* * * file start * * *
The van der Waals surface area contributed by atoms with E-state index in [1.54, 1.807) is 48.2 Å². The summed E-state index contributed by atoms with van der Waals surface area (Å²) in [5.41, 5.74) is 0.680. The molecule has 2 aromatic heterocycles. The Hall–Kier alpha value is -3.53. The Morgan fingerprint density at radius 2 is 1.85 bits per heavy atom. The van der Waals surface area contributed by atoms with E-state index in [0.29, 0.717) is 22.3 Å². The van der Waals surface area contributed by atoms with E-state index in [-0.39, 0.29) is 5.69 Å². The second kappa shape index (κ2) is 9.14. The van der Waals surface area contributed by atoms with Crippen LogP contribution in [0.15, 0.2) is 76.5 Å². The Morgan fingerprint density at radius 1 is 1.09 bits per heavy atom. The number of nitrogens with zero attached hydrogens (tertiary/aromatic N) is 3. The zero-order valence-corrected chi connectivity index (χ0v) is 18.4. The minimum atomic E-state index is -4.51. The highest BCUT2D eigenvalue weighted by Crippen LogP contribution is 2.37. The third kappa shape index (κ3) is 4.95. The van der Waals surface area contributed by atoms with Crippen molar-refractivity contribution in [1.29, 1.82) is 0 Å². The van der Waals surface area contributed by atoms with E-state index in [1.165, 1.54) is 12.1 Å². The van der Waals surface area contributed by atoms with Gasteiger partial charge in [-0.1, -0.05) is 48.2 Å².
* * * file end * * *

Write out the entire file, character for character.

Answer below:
The van der Waals surface area contributed by atoms with E-state index in [1.54, 1.807) is 48.2 Å². The summed E-state index contributed by atoms with van der Waals surface area (Å²) in [5.41, 5.74) is 0.680. The molecule has 2 aromatic heterocycles. The Hall–Kier alpha value is -3.53. The Morgan fingerprint density at radius 2 is 1.85 bits per heavy atom. The van der Waals surface area contributed by atoms with E-state index in [0.29, 0.717) is 22.3 Å². The van der Waals surface area contributed by atoms with E-state index in [-0.39, 0.29) is 5.69 Å². The second kappa shape index (κ2) is 9.14. The van der Waals surface area contributed by atoms with Crippen LogP contribution in [0.15, 0.2) is 76.5 Å². The Morgan fingerprint density at radius 1 is 1.09 bits per heavy atom. The number of nitrogens with zero attached hydrogens (tertiary/aromatic N) is 3. The zero-order valence-corrected chi connectivity index (χ0v) is 18.4. The minimum atomic E-state index is -4.51. The highest BCUT2D eigenvalue weighted by Crippen LogP contribution is 2.37. The third kappa shape index (κ3) is 4.95. The van der Waals surface area contributed by atoms with Crippen molar-refractivity contribution in [1.29, 1.82) is 0 Å². The van der Waals surface area contributed by atoms with E-state index in [1.165, 1.54) is 12.1 Å². The van der Waals surface area contributed by atoms with Gasteiger partial charge in [-0.1, -0.05) is 48.2 Å².